Tory majority: what it may mean for business and tax

The results are in and Boris Johnson and the Conservatives have emerged from the general election with a substantial majority.

Political commentators are predicting a Budget from the new government early next year and small business owners will be looking with interest to see what measures it will contain for them. And which of its manifesto pledges are turned into action.

During the campaign the Conservatives committed to helping small business through a range of measures, including helping firms with spiralling labour costs and expected Living Wage rises by increasing the Employment Allowance from £3,000 to £4,000.

The party also said it would end the late payment crisis by introducing a reform package put on pause by the election.

The Tories also spoke of extending and expanding existing business rates discounts, while launching a review aimed at reducing the financial burden of rates.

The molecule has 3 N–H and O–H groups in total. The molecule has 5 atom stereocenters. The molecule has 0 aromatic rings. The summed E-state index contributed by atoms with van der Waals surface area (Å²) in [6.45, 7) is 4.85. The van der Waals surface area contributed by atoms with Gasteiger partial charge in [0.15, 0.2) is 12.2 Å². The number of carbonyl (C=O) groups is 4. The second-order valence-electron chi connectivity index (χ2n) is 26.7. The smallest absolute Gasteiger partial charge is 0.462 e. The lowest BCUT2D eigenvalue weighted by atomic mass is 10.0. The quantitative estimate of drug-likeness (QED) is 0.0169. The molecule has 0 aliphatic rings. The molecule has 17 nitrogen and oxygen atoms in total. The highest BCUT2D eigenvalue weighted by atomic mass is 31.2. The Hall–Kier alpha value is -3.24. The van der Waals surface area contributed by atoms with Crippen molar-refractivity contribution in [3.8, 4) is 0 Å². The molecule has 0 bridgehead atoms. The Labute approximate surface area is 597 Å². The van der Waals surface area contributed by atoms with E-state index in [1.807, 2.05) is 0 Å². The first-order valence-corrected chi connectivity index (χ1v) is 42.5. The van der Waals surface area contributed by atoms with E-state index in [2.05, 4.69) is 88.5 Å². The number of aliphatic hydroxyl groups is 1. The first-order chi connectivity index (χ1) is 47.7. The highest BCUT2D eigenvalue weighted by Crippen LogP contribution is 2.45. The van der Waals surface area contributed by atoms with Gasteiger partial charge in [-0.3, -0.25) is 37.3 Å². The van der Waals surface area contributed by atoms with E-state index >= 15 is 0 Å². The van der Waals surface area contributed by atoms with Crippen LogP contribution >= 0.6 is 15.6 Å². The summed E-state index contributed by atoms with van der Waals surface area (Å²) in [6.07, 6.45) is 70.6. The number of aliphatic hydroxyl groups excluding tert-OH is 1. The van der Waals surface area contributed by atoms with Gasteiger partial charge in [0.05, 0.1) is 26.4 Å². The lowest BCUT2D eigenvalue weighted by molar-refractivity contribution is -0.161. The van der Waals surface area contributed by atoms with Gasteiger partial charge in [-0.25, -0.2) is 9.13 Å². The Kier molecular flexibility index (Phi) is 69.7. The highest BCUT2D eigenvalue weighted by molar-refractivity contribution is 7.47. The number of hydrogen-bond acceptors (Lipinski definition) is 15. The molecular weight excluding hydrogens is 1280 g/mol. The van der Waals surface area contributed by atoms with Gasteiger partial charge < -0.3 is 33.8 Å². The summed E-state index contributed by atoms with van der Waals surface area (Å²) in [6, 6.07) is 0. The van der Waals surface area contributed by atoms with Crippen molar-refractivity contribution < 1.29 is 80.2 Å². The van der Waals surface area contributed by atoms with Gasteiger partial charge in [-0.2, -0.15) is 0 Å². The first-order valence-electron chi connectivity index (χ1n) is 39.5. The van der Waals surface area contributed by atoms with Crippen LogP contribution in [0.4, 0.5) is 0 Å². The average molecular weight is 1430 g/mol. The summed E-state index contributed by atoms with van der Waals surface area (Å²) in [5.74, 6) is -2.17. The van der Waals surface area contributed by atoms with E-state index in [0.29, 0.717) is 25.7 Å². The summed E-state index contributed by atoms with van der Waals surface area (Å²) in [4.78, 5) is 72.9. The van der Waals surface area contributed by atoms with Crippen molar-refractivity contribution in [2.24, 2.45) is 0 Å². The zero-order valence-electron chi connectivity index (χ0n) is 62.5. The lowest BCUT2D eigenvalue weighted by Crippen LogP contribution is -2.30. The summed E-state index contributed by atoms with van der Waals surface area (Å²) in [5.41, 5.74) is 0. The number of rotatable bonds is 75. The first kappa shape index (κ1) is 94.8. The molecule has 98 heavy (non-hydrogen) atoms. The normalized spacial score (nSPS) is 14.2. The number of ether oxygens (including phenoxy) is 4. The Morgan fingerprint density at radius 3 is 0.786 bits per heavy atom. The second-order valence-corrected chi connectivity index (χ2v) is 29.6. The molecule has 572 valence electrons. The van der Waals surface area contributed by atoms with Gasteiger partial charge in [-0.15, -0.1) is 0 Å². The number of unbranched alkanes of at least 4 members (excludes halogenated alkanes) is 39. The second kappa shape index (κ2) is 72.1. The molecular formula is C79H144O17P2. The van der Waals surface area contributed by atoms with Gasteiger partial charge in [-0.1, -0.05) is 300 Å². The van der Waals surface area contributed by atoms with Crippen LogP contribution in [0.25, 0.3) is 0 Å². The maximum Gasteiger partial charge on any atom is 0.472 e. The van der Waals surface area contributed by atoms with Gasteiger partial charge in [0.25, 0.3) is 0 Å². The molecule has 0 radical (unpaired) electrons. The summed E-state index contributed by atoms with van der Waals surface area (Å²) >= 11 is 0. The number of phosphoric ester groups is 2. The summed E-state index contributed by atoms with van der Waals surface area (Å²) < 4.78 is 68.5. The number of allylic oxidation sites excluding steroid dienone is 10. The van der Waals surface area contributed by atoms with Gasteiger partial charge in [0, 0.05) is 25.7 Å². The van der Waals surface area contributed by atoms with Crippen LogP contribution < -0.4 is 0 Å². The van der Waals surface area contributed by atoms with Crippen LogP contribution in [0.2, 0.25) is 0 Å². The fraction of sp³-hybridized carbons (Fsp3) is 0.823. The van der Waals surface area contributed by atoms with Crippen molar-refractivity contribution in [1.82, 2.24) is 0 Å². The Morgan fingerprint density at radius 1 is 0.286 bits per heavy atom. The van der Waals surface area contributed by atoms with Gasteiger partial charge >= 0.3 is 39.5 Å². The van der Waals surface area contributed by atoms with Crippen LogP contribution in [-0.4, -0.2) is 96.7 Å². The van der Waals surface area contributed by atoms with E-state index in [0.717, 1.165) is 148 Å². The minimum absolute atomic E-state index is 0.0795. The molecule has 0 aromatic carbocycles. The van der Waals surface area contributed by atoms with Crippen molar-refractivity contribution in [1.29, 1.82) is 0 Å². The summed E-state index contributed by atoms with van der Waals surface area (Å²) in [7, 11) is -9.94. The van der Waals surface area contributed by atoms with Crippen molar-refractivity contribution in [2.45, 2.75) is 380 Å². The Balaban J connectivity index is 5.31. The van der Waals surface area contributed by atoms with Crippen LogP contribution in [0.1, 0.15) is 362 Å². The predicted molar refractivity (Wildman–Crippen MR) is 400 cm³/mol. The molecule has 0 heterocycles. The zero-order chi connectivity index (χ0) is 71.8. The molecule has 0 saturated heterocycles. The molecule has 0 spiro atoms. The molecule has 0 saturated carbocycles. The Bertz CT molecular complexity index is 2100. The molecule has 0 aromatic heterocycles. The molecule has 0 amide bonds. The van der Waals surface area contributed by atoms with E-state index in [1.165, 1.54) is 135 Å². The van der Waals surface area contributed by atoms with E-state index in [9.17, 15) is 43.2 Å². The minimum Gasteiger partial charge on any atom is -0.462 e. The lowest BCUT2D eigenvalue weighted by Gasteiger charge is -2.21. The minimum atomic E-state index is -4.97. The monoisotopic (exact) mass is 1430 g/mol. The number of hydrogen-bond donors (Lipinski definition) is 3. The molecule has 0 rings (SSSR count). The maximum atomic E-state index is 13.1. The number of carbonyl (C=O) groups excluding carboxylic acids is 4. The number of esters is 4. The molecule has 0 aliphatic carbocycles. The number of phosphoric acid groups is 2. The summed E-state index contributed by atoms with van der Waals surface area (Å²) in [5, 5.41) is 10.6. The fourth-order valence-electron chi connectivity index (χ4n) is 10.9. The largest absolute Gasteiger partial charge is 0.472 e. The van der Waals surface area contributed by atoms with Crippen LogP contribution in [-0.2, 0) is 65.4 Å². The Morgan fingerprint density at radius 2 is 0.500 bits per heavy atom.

Tougher new anti-tax avoidance and evasion legislation may also now been on the cards along with a review of the support given to the self-employed.

The Tories have committed themselves to no increases in the rates of income tax or national insurance. They have said VAT will also remain at the current rate.

They have also pledged to increase the threshold at which national insurance starts to be payable to £9,500 from April 2020, with the aim of increasing this to £12,500.

And they spoke of a one-year national insurance holiday for firms hiring ex-service personnel.

When it comes to corporation tax, as previously announced by Prime Minister Johnson, the planned cuts to corporation tax next April, from 19 per cent to 17 per cent, will be put on hold.

A rise in the amount of tax relief provided to companies undertaking R&D was also on the party’s agenda, with a proposal to increase the R&D tax credit rate for large companies from 12 per cent to 13 per cent.

While no plans were unveiled for any significant changes to Inheritance Tax and when it came to Capital Gains the Conservatives proposed to review and reform Entrepreneurs’ Relief.

Other changes we may see include the introduction of a stamp duty land tax surcharge of three per cent for non-residents purchasing UK residential property.

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